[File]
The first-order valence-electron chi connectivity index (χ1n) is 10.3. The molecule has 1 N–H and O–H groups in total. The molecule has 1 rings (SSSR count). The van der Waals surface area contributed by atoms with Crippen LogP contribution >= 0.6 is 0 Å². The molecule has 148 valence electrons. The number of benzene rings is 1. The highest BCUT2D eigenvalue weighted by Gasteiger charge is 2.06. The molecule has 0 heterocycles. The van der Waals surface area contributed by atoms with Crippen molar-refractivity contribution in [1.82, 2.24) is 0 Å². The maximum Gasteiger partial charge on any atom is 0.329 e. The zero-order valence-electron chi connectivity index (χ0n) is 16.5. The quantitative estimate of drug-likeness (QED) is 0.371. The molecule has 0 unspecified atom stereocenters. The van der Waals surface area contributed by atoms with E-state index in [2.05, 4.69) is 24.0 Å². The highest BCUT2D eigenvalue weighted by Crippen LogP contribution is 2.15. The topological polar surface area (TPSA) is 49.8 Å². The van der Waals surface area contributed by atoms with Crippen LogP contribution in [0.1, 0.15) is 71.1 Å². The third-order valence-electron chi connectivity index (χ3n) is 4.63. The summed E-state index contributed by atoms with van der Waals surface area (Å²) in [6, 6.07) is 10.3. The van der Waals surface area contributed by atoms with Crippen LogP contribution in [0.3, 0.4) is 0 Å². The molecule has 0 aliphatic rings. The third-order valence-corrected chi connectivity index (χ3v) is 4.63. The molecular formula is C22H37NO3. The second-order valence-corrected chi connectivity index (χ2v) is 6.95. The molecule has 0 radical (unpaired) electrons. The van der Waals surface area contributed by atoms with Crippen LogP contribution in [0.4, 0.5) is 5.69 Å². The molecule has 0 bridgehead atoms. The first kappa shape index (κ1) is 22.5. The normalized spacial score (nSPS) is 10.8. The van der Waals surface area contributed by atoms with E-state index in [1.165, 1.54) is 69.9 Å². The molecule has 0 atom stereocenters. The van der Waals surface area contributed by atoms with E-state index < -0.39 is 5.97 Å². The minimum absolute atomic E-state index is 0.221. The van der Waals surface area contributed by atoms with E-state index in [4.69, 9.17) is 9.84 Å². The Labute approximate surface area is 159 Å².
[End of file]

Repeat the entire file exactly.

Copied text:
The first-order valence-electron chi connectivity index (χ1n) is 10.3. The molecule has 1 N–H and O–H groups in total. The molecule has 1 rings (SSSR count). The van der Waals surface area contributed by atoms with Crippen LogP contribution >= 0.6 is 0 Å². The molecule has 148 valence electrons. The number of benzene rings is 1. The highest BCUT2D eigenvalue weighted by Gasteiger charge is 2.06. The molecule has 0 heterocycles. The van der Waals surface area contributed by atoms with Crippen molar-refractivity contribution in [1.82, 2.24) is 0 Å². The maximum Gasteiger partial charge on any atom is 0.329 e. The zero-order valence-electron chi connectivity index (χ0n) is 16.5. The quantitative estimate of drug-likeness (QED) is 0.371. The molecule has 0 unspecified atom stereocenters. The van der Waals surface area contributed by atoms with E-state index in [2.05, 4.69) is 24.0 Å². The highest BCUT2D eigenvalue weighted by Crippen LogP contribution is 2.15. The topological polar surface area (TPSA) is 49.8 Å². The van der Waals surface area contributed by atoms with Crippen LogP contribution in [0.1, 0.15) is 71.1 Å². The third-order valence-electron chi connectivity index (χ3n) is 4.63. The summed E-state index contributed by atoms with van der Waals surface area (Å²) in [6, 6.07) is 10.3. The van der Waals surface area contributed by atoms with Crippen LogP contribution in [0.3, 0.4) is 0 Å². The molecule has 0 aliphatic rings. The third-order valence-corrected chi connectivity index (χ3v) is 4.63. The molecular formula is C22H37NO3. The second-order valence-corrected chi connectivity index (χ2v) is 6.95. The molecule has 0 radical (unpaired) electrons. The van der Waals surface area contributed by atoms with Crippen LogP contribution in [0.4, 0.5) is 5.69 Å². The molecule has 0 bridgehead atoms. The first kappa shape index (κ1) is 22.5. The normalized spacial score (nSPS) is 10.8. The van der Waals surface area contributed by atoms with E-state index in [1.165, 1.54) is 69.9 Å². The molecule has 0 atom stereocenters. The van der Waals surface area contributed by atoms with E-state index < -0.39 is 5.97 Å². The minimum absolute atomic E-state index is 0.221. The van der Waals surface area contributed by atoms with E-state index in [4.69, 9.17) is 9.84 Å². The Labute approximate surface area is 159 Å².